University of Idaho promised $2.5 million for cybersecurity

Sharon Fisher//May 6, 2020

University of Idaho promised $2.5 million for cybersecurity

Sharon Fisher//May 6, 2020

photo of cybersecurity lab
The University of Idaho is partnering with Schweitzer Engineering Laboratories on a $2.5 million cybersecurity program. Photo courtesy of SEL

Schweitzer Engineering Laboratories (SEL) and the University of Idaho are partnering on a program to fund cybersecurity education that will help train future workers in the field.

SEL and U of I have entered into a rolling five-year agreement, with a commitment of $500,000 per year for those five years. The $500,000 is a mixture of gift funds and commitments for research projects — a total of $1 million in gifts and $1.5 million in research contracts.

“We decided to lay out a long-term strategic roadmap of partnering with excellent research and marry them with critical industry needs that we see,” said David Whitehead, chief executive officer at SEL, which is headquartered in Pullman, Washington, but also has a Boise office.

The University of Idaho also just got approval to offer a bachelor of science degree in cybersecurity, as well as the master’s level program it is working on with Boise State University and Idaho State University.

Cybersecurity is critical to the electric power system, as well as to other infrastructure systems such as water, wastewater, petrochemical and chemical for which SEL makes control systems, Whitehead said.

SEL has been partnering with the U of I on research topics for three decades, he said.

“The core of our products is what they refer to as protective relays, which monitor currents and voltages,” he explained. “If we detect a problem, we isolate the damaged part and send out commands to redirect power.”

photo of david whitehead
David Whitehead

For example, if the lights blink at your house when someone hits a power pole, that’s typically an SEL device detecting a fault, opening the circuit, and closing it back down again to clear the problem, Whitehead said.

Increasingly, though, there’s been a concern about the vulnerability of such systems, either to natural causes or hackers.

“There are frequently cybersecurity breaches, and we take it very seriously,” Whitehead said.


That’s where the University of Idaho comes in. The institution has been working on cybersecurity research projects for years with the help of industry partners like SEL, using six-month and 12-month contracts, said Larry Stauffer, dean of the U of I College of Engineering. But the university wanted to think bigger.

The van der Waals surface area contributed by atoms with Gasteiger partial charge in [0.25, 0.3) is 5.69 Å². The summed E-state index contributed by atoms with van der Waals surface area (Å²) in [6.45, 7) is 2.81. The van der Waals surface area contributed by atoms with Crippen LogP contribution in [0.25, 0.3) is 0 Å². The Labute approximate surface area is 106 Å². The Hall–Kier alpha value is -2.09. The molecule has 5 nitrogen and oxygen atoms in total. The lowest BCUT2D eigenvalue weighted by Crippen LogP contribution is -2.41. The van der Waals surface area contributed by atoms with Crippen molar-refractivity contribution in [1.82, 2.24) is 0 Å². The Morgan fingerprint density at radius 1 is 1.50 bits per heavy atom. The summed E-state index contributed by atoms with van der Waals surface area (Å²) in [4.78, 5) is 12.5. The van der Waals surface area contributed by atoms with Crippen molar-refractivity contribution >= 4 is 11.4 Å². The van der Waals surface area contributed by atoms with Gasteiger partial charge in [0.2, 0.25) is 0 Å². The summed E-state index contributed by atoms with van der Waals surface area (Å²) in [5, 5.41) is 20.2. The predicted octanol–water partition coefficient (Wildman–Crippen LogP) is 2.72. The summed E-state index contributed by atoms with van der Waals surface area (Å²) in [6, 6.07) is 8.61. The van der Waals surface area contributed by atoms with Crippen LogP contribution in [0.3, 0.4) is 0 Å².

photo of larry stauffer
Larry Stauffer

“When it comes to cybersecurity, they’re frustrated with the ‘whack-a-mole’ approach everyone gets into,” Stauffer said. “You come up with a solution, and the bad guys come up with another approach. We thought we’d put this big audacious goal out there and figure out how to make industrial control systems cybersecure so we don’t get into that situation. We know we’ll never get there, but it’s a good goal to focus on.”

But to do that, the school needed more than six- and 12-month contracts.

“We needed to have a stable relationship,” Stauffer said. “With that stable partnership, we can recruit post-docs and graduate students who may take two or three years.”

Students may shift back and forth between being funded by gifts and funded by research contracts, depending on where they are in their studies and what projects are available, he said.

Degree programs

The bachelor of science degree in cybersecurity, as well as the master’s level program, will generate trained graduates who can go on to work for companies like SEL.

“We get access to collaborate with some really smart professors,” Whitehead said.

And the students as well.

“Hopefully they’ll be working with us and come and work for us when they graduate,” he said.

There’s not currently a defined bachelor’s-level cybersecurity program, he said.

“Kids learn about computer security and operations,” he said. “When we hire them on, we work with them specifically on cybersecurity needs. This will give them a head start being that further ahead in cybersecurity.”

“We’re pretty confident we have a high-quality offering, and I have zero concern about job prospects,” Stauffer said. “They’re going into a really high-need field. You’re going to see more and more programs coming, but we’ll be one of the first.”